the text strings in one place anyway,) but I think it does cover what
you're trying to do?
   
Rails 2.3.4 i18n module certainly allows me to do what I want. I just don't think it is the best way of approaching the full message control in validations. And I'm really concerned in trying to make Rails be as simple as possible in my demonstration to the company where I work, when I have the opportunity to talk about Rails.

Thank you for you feedback,

Rodrigo.

The goal of the 2.3.4 I18n changes wasn't to implement the ideal system, but to make possible things that were previously not possible. We plan on coming up with a better solution for 3.0, and it would be better for you to get involved in that discussion than work on a patch that may never get accepted (The reasons for which Jose and Sven both covered in the lighthouse thread you linked earlier).

That is exactly what I meant. I was not complaining. But since the
guides documentation are not an official documentation,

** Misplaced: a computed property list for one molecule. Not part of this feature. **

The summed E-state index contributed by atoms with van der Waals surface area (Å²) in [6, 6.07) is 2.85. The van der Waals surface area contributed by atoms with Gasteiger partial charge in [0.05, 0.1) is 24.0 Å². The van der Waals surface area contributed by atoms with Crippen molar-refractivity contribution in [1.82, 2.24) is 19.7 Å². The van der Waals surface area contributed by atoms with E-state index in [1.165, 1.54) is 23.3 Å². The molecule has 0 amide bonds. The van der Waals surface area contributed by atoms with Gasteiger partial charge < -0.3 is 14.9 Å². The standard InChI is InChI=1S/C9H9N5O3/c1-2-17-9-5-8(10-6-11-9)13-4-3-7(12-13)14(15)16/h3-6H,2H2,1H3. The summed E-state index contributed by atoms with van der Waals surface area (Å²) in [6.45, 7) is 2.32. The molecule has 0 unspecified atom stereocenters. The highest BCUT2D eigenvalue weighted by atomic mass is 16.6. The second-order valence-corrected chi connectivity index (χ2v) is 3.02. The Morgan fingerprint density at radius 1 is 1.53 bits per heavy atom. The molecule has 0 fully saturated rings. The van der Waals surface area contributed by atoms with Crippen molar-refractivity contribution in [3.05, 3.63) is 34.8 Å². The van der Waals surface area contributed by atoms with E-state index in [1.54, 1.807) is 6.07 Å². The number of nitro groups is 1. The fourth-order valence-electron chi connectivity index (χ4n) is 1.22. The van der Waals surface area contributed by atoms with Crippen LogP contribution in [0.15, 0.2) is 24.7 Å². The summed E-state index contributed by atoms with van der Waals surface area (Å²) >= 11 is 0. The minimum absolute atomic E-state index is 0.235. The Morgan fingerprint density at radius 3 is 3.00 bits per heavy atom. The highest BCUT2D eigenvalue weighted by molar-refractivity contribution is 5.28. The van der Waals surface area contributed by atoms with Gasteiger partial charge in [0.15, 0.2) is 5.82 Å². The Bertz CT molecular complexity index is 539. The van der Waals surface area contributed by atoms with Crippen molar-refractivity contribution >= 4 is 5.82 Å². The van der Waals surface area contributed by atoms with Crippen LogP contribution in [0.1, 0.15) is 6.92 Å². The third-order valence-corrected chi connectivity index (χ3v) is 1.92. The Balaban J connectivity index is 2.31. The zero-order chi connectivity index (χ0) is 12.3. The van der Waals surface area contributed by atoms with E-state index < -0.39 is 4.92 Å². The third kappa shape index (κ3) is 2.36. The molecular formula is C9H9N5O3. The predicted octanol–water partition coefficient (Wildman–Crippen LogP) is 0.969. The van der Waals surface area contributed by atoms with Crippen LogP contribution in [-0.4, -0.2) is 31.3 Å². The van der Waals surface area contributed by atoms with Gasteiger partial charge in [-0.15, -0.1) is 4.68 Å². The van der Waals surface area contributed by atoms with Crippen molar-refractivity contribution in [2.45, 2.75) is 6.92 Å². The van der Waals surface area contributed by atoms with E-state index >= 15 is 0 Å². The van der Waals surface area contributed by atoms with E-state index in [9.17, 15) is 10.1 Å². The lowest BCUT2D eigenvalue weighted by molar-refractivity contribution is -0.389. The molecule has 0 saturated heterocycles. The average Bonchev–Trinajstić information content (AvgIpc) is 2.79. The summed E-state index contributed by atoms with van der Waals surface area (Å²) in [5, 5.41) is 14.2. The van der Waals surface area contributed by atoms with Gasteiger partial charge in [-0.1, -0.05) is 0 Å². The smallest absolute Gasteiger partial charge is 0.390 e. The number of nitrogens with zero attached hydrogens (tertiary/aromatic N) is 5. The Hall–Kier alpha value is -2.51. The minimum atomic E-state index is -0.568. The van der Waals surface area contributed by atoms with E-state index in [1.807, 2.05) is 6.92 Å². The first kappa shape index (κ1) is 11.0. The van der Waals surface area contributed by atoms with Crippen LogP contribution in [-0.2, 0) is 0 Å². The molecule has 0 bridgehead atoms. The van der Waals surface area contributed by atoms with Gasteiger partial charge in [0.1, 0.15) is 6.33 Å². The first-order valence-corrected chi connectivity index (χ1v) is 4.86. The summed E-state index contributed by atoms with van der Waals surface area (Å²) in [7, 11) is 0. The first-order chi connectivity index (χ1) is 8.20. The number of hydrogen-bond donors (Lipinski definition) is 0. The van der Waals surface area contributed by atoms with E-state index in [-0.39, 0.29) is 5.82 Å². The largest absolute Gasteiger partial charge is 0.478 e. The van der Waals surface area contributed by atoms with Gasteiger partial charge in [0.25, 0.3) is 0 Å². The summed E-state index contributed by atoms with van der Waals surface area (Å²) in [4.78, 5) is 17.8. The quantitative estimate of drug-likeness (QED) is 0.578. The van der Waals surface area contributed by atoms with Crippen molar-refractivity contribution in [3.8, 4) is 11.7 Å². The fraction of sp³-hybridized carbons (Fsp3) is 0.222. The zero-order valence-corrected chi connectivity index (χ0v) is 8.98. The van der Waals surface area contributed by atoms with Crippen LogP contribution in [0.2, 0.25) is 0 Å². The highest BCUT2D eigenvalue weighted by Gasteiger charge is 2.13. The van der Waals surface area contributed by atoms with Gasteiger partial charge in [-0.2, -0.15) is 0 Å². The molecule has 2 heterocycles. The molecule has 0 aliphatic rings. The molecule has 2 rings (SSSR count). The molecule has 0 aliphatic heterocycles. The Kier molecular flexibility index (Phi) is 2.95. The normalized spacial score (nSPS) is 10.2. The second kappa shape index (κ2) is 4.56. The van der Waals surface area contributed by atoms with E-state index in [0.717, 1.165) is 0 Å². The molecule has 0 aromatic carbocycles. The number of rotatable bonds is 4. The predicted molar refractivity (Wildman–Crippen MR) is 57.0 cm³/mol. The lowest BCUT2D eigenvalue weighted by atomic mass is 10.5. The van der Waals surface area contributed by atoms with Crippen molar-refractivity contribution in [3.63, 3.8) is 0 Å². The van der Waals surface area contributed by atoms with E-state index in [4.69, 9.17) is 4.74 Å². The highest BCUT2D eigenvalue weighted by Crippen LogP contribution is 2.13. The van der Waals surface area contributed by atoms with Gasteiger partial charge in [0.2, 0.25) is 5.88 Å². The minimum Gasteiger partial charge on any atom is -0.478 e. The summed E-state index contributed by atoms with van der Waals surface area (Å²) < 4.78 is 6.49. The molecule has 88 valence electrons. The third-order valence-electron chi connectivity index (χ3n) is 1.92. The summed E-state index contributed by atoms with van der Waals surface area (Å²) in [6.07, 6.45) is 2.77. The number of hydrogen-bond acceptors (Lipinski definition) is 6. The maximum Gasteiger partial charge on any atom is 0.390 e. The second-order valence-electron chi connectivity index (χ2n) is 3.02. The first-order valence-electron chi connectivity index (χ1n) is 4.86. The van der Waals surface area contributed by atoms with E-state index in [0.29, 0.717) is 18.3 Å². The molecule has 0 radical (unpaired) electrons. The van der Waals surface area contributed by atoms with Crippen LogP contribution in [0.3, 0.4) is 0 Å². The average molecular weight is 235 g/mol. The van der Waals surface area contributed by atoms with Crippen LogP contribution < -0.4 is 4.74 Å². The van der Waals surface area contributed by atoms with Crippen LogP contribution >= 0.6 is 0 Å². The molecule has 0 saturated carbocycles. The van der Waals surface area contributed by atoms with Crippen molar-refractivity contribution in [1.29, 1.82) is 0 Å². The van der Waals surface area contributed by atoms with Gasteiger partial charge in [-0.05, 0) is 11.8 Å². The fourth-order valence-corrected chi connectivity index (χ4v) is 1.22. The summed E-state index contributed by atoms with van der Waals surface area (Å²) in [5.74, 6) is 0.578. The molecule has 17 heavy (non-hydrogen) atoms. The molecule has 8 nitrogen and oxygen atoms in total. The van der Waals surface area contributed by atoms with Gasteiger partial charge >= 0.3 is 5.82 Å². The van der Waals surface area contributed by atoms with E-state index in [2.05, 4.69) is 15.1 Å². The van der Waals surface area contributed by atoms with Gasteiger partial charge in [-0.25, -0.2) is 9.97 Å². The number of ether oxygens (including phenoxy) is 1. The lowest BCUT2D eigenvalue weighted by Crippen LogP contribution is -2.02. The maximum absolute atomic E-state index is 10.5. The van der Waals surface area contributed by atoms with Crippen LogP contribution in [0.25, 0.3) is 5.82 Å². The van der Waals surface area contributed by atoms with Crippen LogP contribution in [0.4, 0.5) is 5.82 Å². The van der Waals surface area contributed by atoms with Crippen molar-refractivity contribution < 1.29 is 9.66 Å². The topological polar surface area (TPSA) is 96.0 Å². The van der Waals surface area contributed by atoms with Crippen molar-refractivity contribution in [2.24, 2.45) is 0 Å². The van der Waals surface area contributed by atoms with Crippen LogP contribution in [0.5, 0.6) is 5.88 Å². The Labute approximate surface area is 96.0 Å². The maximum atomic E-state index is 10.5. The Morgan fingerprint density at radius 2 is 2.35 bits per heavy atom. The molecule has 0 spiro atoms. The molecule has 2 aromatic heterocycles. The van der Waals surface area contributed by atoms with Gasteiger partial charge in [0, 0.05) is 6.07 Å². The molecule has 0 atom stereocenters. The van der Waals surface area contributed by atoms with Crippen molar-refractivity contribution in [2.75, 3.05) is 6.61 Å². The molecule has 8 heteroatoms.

Why do you say that?

The guides live under rubyonrails.org, are coordinated by the Rails
Documentation Team, whose leader is a core team member. Guides are
included in the Rails distribution. They are as official as you can
get.

there are no
concerns in updating the guides when something changes in source-code in
the same patch. I guess most core developers didn't even read all guides
so that they are aware of changes that possible affect the guides. The
consequences are that the guides will eventually be outdated until
someone notes and updates its documentation to reflect the new changes.

Yeah that's a risk.

The good news is that guides are under the umbrella of docrails. So
updating them is quite easy and that's happening. It could be the case
that doesn't happen, certainly, but it can be the case it does. The
setup is streamlined and well-supportted to help making that possible.

This is a bit dangerous in my opinion if we want to welcome new
developers. Documentation is one of the most important roles in any
framework.

Agreed. For newbies, and for experienced developers also. I personally
consult the API everyday, it is very important that it is as good as
possible. Complete, with good examples, uniform conventions, etc.
That's why I joined docrails as soon as Pratik announced it.

I am always concerned about new adopters and trying to get their
experiences as smooth as possible.

That's good.

Congratulations for your work in docrails, by the way.

Thank you!